I've visited the voting booth in every election since I was born. My parents took me by force before I was even old enough to understand what was happening to me. By the time I turned two I had a general idea that my parents were picking the people we wanted in government like the people I saw on TV. When I show up with one or both of my parents to vote, the people at our polling place know me. They are happy that I show up, even though I can't yet vote myself.
One of the things the new voter suppression bill underway in North Carolina proposes is eliminating the ability of 16 and 17 year olds to pre-register to vote. Students were encouraged to pre-register through programs at their schools and when they went to get their driver's license. In 2012, nearly 50,000 teenagers pre-registered, most as unaffiliated with any particular political party.
Wow, democracy! Young people participating in democracy is a good thing, right? Not according to some of our elected representatives in the North Carolina Senate. On Tuesday, July 23rd, a debate was held in the NC Legislature and sponsors of the voter suppression bill were questioned as to why this particular provision needed to be eliminated. Please watch this short portion of that debate: http://www.youtube.com/watch?feature=player_embedded&v=zSC8D2brN8Y
What you just saw was Republican State Senator Bob Rucho, a dentist by trade, talk about how his son was confused as to when he was actually supposed to vote. Senator Rucho says he got a letter from the Board of Elections and had to write them back to ask for clarification on this matter. Let's just let go for a moment of the fact that Sen. Rucho somehow made it through college and dental school. Let's focus on the fact that Senator Rucho is Senator Rucho, a representative of the people of Mecklenburg County that has served over seven terms.
According to Senator Rucho, we should be concerned that if teenagers register to vote, they won't know that they can't actually vote until they reach the age of 18. They will be confused. Well, Senator Rucho, I am indeed confused. Why exactly should anyone vote for a person to represent them in government that is incapable of explaining to his own son that he has to be 18 to vote? Why should anyone vote for a man to serve in the North Carolina State Senate and have the ability to make our laws when he has to write a letter to the Board of Elections for clarification as to when his son can legally vote?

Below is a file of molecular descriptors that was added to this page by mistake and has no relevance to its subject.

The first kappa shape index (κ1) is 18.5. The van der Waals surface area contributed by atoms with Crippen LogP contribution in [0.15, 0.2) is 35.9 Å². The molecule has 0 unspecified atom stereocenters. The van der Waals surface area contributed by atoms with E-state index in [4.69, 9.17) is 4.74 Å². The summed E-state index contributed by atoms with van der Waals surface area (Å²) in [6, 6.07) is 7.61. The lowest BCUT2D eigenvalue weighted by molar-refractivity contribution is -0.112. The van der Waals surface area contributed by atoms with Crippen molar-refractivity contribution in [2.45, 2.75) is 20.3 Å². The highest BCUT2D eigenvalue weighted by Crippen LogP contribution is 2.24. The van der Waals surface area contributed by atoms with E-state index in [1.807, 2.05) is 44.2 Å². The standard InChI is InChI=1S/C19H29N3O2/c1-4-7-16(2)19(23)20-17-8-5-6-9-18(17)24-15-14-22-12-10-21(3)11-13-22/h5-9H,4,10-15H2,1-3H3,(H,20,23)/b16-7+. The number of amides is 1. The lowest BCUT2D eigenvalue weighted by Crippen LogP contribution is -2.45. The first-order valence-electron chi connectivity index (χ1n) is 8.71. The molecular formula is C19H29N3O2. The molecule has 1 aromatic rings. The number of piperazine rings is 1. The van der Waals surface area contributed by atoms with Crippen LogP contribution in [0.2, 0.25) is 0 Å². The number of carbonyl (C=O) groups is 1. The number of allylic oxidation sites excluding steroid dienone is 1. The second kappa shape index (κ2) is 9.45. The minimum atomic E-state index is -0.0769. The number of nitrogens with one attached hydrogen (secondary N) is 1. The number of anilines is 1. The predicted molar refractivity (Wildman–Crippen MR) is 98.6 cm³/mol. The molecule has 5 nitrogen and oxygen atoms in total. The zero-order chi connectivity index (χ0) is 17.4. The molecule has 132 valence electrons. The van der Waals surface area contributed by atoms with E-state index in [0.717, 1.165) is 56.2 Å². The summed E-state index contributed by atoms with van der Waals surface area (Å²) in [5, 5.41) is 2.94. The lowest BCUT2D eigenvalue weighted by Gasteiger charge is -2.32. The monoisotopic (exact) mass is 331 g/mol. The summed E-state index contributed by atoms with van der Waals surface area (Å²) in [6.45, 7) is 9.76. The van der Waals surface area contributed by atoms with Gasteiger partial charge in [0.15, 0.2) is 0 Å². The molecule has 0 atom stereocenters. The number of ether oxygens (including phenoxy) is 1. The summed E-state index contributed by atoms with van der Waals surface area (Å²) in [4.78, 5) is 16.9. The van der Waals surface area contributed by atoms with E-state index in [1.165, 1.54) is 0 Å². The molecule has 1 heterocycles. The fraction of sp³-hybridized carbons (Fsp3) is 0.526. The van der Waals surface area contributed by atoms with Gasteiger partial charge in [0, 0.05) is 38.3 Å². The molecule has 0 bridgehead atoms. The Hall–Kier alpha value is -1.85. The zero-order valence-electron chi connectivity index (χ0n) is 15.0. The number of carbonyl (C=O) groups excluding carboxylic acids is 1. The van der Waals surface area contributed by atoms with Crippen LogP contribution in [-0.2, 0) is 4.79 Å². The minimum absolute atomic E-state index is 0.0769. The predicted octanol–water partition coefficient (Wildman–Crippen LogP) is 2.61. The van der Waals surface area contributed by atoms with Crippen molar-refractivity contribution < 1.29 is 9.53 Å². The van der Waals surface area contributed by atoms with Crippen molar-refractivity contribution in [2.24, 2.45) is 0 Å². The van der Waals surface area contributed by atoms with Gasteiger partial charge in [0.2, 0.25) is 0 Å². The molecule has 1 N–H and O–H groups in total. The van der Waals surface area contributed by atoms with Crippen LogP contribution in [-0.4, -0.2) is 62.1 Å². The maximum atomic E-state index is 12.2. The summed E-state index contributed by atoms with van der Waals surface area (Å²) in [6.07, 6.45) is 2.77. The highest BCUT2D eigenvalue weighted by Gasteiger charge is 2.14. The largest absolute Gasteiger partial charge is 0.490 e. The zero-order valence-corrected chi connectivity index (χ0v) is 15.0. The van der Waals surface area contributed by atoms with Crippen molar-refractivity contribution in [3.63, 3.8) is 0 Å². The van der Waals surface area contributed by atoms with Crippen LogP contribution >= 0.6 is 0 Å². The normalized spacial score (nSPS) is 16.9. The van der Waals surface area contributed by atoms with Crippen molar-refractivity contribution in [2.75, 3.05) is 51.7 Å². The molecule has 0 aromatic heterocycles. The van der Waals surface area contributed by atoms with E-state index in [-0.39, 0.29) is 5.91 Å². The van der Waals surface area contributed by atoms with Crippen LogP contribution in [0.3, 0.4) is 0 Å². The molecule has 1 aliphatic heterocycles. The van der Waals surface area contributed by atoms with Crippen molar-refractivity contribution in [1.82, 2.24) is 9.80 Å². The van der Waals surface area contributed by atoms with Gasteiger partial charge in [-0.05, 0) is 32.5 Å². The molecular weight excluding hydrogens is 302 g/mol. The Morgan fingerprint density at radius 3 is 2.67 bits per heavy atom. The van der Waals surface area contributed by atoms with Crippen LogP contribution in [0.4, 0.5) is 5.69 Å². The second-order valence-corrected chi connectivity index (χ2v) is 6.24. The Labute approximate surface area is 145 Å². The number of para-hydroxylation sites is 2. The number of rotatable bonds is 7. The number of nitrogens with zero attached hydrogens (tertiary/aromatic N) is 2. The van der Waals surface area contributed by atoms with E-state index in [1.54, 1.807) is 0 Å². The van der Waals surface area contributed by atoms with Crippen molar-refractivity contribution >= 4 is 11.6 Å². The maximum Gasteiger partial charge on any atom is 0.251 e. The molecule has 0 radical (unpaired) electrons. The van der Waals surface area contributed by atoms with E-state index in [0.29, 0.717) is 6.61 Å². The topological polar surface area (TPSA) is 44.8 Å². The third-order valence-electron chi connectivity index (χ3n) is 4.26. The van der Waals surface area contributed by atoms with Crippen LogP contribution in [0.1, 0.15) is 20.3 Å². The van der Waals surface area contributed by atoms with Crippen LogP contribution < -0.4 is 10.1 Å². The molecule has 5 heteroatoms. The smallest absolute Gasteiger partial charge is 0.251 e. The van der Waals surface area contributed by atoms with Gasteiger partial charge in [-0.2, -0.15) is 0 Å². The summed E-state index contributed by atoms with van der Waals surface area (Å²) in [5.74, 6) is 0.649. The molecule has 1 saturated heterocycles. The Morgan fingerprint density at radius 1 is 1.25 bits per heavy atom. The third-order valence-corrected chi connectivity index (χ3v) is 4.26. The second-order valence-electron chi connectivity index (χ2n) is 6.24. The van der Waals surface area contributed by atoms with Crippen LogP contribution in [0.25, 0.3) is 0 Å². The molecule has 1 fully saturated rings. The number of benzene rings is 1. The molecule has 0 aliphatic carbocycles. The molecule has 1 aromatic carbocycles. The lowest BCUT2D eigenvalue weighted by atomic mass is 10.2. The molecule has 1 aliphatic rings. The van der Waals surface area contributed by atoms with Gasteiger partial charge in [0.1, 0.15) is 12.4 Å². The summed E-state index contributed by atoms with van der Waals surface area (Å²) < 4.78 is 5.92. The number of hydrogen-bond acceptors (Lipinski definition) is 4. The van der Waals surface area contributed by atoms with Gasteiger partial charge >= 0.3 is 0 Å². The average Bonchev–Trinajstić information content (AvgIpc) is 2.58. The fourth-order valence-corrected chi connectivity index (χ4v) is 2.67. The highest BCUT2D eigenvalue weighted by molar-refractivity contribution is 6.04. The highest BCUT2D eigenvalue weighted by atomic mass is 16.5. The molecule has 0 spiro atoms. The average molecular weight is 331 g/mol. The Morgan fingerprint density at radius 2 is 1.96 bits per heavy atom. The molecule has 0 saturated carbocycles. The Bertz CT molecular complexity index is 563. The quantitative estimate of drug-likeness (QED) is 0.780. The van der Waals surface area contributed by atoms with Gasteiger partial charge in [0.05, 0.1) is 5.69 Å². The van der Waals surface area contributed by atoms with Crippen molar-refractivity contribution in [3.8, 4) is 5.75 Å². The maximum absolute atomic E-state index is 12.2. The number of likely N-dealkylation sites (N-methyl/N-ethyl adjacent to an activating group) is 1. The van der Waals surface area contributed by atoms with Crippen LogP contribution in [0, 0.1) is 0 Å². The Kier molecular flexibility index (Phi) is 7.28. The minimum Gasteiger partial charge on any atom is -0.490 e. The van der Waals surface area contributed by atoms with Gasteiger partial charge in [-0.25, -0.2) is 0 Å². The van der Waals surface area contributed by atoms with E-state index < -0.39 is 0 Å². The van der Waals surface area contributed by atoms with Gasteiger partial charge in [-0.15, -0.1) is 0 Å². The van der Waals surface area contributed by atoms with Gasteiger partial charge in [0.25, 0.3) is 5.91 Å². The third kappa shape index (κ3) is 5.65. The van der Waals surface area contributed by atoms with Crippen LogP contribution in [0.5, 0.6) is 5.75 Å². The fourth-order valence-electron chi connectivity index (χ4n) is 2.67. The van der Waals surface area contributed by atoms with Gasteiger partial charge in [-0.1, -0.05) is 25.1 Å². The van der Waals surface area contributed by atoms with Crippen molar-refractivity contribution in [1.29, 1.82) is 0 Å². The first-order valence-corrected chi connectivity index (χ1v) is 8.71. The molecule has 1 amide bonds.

I'm not 16 or 17 years old. I'm 12 years old and I can see through this man's motives like a picture window. He wants to discourage young people from voting. Maybe it's because young people, in general, support things like marriage equality, women's rights, provisions for the poor and needy, funding for education, and strengthening the middle class. Could be, but Senator Rucho failed to give a good reason yesterday as to why eliminating teens to pre-register is a good idea, so all I can do is speculate. Whatever the reason, Senator Rucho believes insulting the intelligence of young people in the state of North Carolina, insulting the effectiveness of their teachers, insulting the ability of their parents to model citizenship, and insulting the people of Mecklenburg county and our whole state is a good idea.
I don't need you to protect me from confusion, Senator Rucho. I'm a functional human being. The only thing I am confused about is why anyone would want to re-elect you to represent them.